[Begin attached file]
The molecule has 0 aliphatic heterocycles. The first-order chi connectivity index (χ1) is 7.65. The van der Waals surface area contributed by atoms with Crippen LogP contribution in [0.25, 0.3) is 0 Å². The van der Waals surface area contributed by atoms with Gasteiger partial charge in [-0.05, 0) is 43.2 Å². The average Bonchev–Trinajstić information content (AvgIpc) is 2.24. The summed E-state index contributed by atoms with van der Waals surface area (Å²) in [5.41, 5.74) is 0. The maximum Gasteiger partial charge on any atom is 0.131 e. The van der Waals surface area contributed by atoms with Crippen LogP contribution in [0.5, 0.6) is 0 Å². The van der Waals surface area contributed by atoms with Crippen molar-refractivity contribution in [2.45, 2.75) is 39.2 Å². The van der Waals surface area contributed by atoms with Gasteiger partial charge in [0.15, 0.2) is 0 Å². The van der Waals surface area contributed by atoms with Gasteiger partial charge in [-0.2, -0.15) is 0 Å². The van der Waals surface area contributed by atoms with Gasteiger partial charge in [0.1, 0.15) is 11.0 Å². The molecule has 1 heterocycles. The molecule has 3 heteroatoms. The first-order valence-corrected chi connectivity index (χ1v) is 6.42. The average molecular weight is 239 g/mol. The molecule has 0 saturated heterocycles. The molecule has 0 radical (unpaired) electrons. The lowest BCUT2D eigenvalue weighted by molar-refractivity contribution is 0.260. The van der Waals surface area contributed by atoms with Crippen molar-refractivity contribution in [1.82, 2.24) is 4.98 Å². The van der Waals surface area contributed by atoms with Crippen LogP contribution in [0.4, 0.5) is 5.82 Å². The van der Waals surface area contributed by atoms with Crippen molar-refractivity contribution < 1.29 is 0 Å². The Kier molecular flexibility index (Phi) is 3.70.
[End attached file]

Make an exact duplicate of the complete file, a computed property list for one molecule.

The molecule has 0 aliphatic heterocycles. The first-order chi connectivity index (χ1) is 7.65. The van der Waals surface area contributed by atoms with Crippen LogP contribution in [0.25, 0.3) is 0 Å². The van der Waals surface area contributed by atoms with Gasteiger partial charge in [-0.05, 0) is 43.2 Å². The average Bonchev–Trinajstić information content (AvgIpc) is 2.24. The summed E-state index contributed by atoms with van der Waals surface area (Å²) in [5.41, 5.74) is 0. The maximum Gasteiger partial charge on any atom is 0.131 e. The van der Waals surface area contributed by atoms with Crippen LogP contribution in [0.5, 0.6) is 0 Å². The van der Waals surface area contributed by atoms with Crippen molar-refractivity contribution in [2.45, 2.75) is 39.2 Å². The van der Waals surface area contributed by atoms with Gasteiger partial charge in [0.15, 0.2) is 0 Å². The van der Waals surface area contributed by atoms with Gasteiger partial charge in [-0.2, -0.15) is 0 Å². The van der Waals surface area contributed by atoms with Gasteiger partial charge in [0.1, 0.15) is 11.0 Å². The molecule has 1 heterocycles. The molecule has 3 heteroatoms. The first-order valence-corrected chi connectivity index (χ1v) is 6.42. The average molecular weight is 239 g/mol. The molecule has 0 saturated heterocycles. The molecule has 0 radical (unpaired) electrons. The lowest BCUT2D eigenvalue weighted by molar-refractivity contribution is 0.260. The van der Waals surface area contributed by atoms with Crippen molar-refractivity contribution in [1.82, 2.24) is 4.98 Å². The van der Waals surface area contributed by atoms with Crippen LogP contribution in [0.4, 0.5) is 5.82 Å². The van der Waals surface area contributed by atoms with Crippen molar-refractivity contribution < 1.29 is 0 Å². The Kier molecular flexibility index (Phi) is 3.70.